Evaluating the Learning Theory
  Strengths

It can provide sufficient explanations of how attachments form.

  Behaviourists argue that since we are made up of the identical building blocks of stimulus/response environments experiments accomplished on animals are safe to generalize to human behaviour.

  Weakness
  It may be attention and responsiveness from the caregiver that is the primary reinforcer, not meals.
  Learning principle is essentially based mostly on research with non-human animals. Human behaviour could additionally be related in many ways however studying concept doesn’t think about greater order considering and emotions that can affect behaviour.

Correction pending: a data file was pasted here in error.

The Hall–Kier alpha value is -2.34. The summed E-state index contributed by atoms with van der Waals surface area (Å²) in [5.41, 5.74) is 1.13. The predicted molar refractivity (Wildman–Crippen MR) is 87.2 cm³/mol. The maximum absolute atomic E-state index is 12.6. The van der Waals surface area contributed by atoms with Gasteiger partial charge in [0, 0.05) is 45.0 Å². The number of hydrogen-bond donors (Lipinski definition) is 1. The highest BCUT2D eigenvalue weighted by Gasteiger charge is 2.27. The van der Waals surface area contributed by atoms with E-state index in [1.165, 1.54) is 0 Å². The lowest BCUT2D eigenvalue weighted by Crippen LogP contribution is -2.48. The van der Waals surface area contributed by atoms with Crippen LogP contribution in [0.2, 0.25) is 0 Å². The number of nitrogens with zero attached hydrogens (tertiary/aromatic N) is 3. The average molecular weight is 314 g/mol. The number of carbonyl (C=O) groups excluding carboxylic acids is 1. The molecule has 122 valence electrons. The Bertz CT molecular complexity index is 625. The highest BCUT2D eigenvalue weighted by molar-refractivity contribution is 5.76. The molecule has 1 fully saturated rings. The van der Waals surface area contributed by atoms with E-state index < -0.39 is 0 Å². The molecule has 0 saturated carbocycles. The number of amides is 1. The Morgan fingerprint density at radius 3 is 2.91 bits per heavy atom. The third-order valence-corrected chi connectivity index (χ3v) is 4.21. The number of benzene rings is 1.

  Harlow (1959) demonstrated that it’s not food but the level of contact and comfort the toddler receives that increases attachment levels. The use of younger rhesus monkeys have been used to demonstrate this.

  60 infants had been studied in Glasgow and located that attachment was greater to the particular person who was most responsive and who interacted with them more (Schaffer and Emerson,1964).

Cant clarify the importance of sensitivity in attachment.

Bowlby’s Attachment Theory (1969)
  ELEMENTS OF BOWLBY’S ATTACHMENT THEORY:
  Attachment is adaptive and innate
  Bowlby’s theory is an evolutionary theory because it sees attachment as a behaviour that adds to its survival and ultimately its reproductive worth. Having attachment capabilities is an innate drive, much like imprinting, that has long run advantages making certain it stays near its caregiver.   Background on the Theory of Evolution
  Adaptive behaviours are behaviours that enhance the chance of survival and copy.